Canticum Solis
16.5 x 26 inches
2007
Binding: Single sheets sewn with linen thread, then covered with wooden decoration
Medium: Inkjet on Somerset Book Wove paper
Edition: 11

In February, 2007, during a visit to Santa Fe, New Mexico, Bonnie Hardwick provided a personal tour of the St. Francis Cathedral. Christian iconography is one of Bonnie’s many areas of expertise. Listening to her stories as we wandered through the sanctuary and the chapels, the light streamed from the stained glass windows and seemed to attach itself to the walls, the floors, and the wooden pews. One almost had the feeling that it was necessary to step over the splashes of color as you would puddles of water. Images of these reflections of 19th century French windows appear on each page of this book. The picture on the colophon page gives a sense of the luxurious colors that bathed the church that day.

The version of Canticum Solis used in my own interpreted translation is from the manuscript Assisi MS. 338 (fol 33) from around 1250 A.D., twenty-four years after the death of St. Francis in October 1226. Composed in Francis’ native Umbrian Italian dialect, the poet calls upon everything in nature to praise the source of creation. While the canticle in the manuscript contains nine stanzas with three distinct parts, only the seven original stanzas composed when Francis was ill at the monastery of San Damiano in the spring of 1225 are included here. The eighth stanza was composed later to assuage a feud between the Bishop and the magistrates of Assisi, while the ninth was written when the Saint realized that his death was near.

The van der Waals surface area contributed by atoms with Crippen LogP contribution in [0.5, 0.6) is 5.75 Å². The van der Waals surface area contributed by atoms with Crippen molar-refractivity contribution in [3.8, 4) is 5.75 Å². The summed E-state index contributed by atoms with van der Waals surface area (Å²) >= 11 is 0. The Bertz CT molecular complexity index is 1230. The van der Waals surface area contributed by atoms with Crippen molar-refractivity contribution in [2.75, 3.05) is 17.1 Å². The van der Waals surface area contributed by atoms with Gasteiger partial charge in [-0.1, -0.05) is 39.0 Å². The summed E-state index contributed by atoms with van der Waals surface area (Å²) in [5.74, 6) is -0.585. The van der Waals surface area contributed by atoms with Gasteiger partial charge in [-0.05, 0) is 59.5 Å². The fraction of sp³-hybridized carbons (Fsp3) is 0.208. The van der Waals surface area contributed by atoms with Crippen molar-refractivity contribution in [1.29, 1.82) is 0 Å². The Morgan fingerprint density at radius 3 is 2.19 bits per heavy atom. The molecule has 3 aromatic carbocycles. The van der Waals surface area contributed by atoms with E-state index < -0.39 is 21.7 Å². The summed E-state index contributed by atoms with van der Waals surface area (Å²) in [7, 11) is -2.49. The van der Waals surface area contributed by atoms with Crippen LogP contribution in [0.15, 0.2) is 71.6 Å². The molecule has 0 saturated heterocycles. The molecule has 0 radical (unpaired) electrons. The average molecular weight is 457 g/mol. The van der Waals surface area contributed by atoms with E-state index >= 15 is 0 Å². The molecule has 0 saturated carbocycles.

Two dissimilar fonts were used to distinguish the original Umbrian Italian text from the English translation: Clairvaux, designed by Herbert Maring after the blackletter of the White Monks of the Cistercian abbey of Clairvaux , France, was chosen for being close in appearance to the handwritten text of the original Assisi Ms. 338 (fol 33). Zapfino, designed by Hermann Zapf, was chosen for its free and lively imitation of beautiful handwriting. The text paper is Somerset Book Wove; the cover paper is made by Arches. The entire book was printed on an Epson Stylus Pro 4000 inkjet printer. The single sheets were sewn together with waxed linen thread that was subsequently hidden by wooden decorations stained with a chestnut dye extracted in rainwater that was concocted by Denise Carbone.

Title page
Stanza 1
Stanza 2
Stanza 3
Stanza 4
Stanza 5
Stanza 6
Stanza 7
Colophon
Cover
Open to Stanza 7
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